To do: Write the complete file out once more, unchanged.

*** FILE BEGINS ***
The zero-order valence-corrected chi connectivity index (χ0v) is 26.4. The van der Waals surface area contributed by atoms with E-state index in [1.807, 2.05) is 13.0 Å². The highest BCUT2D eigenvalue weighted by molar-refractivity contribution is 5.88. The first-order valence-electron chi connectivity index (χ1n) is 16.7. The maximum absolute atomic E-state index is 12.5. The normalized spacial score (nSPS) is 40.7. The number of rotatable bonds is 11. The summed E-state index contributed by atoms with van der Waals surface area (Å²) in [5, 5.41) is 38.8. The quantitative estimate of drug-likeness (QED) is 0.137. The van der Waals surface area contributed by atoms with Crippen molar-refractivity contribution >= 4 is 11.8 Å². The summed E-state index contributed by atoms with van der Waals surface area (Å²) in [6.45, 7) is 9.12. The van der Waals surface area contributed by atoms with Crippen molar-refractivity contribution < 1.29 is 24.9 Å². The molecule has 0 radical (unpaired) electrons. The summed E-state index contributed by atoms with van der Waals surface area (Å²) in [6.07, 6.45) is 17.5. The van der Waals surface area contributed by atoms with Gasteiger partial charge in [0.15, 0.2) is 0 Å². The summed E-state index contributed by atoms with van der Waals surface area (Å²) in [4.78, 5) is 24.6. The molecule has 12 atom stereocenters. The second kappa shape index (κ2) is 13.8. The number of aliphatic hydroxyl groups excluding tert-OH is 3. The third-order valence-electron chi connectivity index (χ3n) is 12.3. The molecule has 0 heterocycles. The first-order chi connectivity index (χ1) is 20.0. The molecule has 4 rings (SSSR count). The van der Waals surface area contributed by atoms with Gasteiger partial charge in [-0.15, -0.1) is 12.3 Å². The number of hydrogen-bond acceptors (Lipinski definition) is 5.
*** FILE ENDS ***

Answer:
The zero-order valence-corrected chi connectivity index (χ0v) is 26.4. The van der Waals surface area contributed by atoms with E-state index in [1.807, 2.05) is 13.0 Å². The highest BCUT2D eigenvalue weighted by molar-refractivity contribution is 5.88. The first-order valence-electron chi connectivity index (χ1n) is 16.7. The maximum absolute atomic E-state index is 12.5. The normalized spacial score (nSPS) is 40.7. The number of rotatable bonds is 11. The summed E-state index contributed by atoms with van der Waals surface area (Å²) in [5, 5.41) is 38.8. The quantitative estimate of drug-likeness (QED) is 0.137. The van der Waals surface area contributed by atoms with Crippen molar-refractivity contribution >= 4 is 11.8 Å². The summed E-state index contributed by atoms with van der Waals surface area (Å²) in [6.45, 7) is 9.12. The van der Waals surface area contributed by atoms with Crippen molar-refractivity contribution < 1.29 is 24.9 Å². The molecule has 0 radical (unpaired) electrons. The summed E-state index contributed by atoms with van der Waals surface area (Å²) in [6.07, 6.45) is 17.5. The van der Waals surface area contributed by atoms with Gasteiger partial charge in [0.15, 0.2) is 0 Å². The summed E-state index contributed by atoms with van der Waals surface area (Å²) in [4.78, 5) is 24.6. The molecule has 12 atom stereocenters. The second kappa shape index (κ2) is 13.8. The number of aliphatic hydroxyl groups excluding tert-OH is 3. The third-order valence-electron chi connectivity index (χ3n) is 12.3. The molecule has 0 heterocycles. The first-order chi connectivity index (χ1) is 20.0. The molecule has 4 rings (SSSR count). The van der Waals surface area contributed by atoms with Gasteiger partial charge in [-0.15, -0.1) is 12.3 Å². The number of hydrogen-bond acceptors (Lipinski definition) is 5.